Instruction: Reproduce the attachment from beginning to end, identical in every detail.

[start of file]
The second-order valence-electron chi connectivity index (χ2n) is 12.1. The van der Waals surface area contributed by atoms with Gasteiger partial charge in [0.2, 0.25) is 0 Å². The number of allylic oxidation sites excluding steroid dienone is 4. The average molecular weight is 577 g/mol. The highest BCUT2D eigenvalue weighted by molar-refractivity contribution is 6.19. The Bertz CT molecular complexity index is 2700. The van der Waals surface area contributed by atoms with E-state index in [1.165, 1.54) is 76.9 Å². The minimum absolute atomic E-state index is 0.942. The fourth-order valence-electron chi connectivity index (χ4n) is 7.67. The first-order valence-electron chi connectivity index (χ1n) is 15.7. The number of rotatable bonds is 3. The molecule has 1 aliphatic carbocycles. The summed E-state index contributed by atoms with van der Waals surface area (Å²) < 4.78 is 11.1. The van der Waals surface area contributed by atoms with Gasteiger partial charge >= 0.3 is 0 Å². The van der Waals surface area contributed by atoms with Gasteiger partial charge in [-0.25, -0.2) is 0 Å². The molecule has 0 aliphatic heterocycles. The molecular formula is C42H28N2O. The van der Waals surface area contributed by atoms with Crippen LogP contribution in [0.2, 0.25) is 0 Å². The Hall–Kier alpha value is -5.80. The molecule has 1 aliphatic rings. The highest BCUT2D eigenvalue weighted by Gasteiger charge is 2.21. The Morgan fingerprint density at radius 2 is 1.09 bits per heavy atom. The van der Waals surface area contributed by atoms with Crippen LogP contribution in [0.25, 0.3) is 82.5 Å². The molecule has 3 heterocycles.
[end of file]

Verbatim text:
The second-order valence-electron chi connectivity index (χ2n) is 12.1. The van der Waals surface area contributed by atoms with Gasteiger partial charge in [0.2, 0.25) is 0 Å². The number of allylic oxidation sites excluding steroid dienone is 4. The average molecular weight is 577 g/mol. The highest BCUT2D eigenvalue weighted by molar-refractivity contribution is 6.19. The Bertz CT molecular complexity index is 2700. The van der Waals surface area contributed by atoms with E-state index in [1.165, 1.54) is 76.9 Å². The minimum absolute atomic E-state index is 0.942. The fourth-order valence-electron chi connectivity index (χ4n) is 7.67. The first-order valence-electron chi connectivity index (χ1n) is 15.7. The number of rotatable bonds is 3. The molecule has 1 aliphatic carbocycles. The summed E-state index contributed by atoms with van der Waals surface area (Å²) < 4.78 is 11.1. The van der Waals surface area contributed by atoms with Gasteiger partial charge >= 0.3 is 0 Å². The van der Waals surface area contributed by atoms with Gasteiger partial charge in [-0.25, -0.2) is 0 Å². The molecule has 0 aliphatic heterocycles. The molecular formula is C42H28N2O. The van der Waals surface area contributed by atoms with Crippen LogP contribution in [0.2, 0.25) is 0 Å². The Hall–Kier alpha value is -5.80. The molecule has 1 aliphatic rings. The highest BCUT2D eigenvalue weighted by Gasteiger charge is 2.21. The Morgan fingerprint density at radius 2 is 1.09 bits per heavy atom. The van der Waals surface area contributed by atoms with Crippen LogP contribution in [0.25, 0.3) is 82.5 Å². The molecule has 3 heterocycles.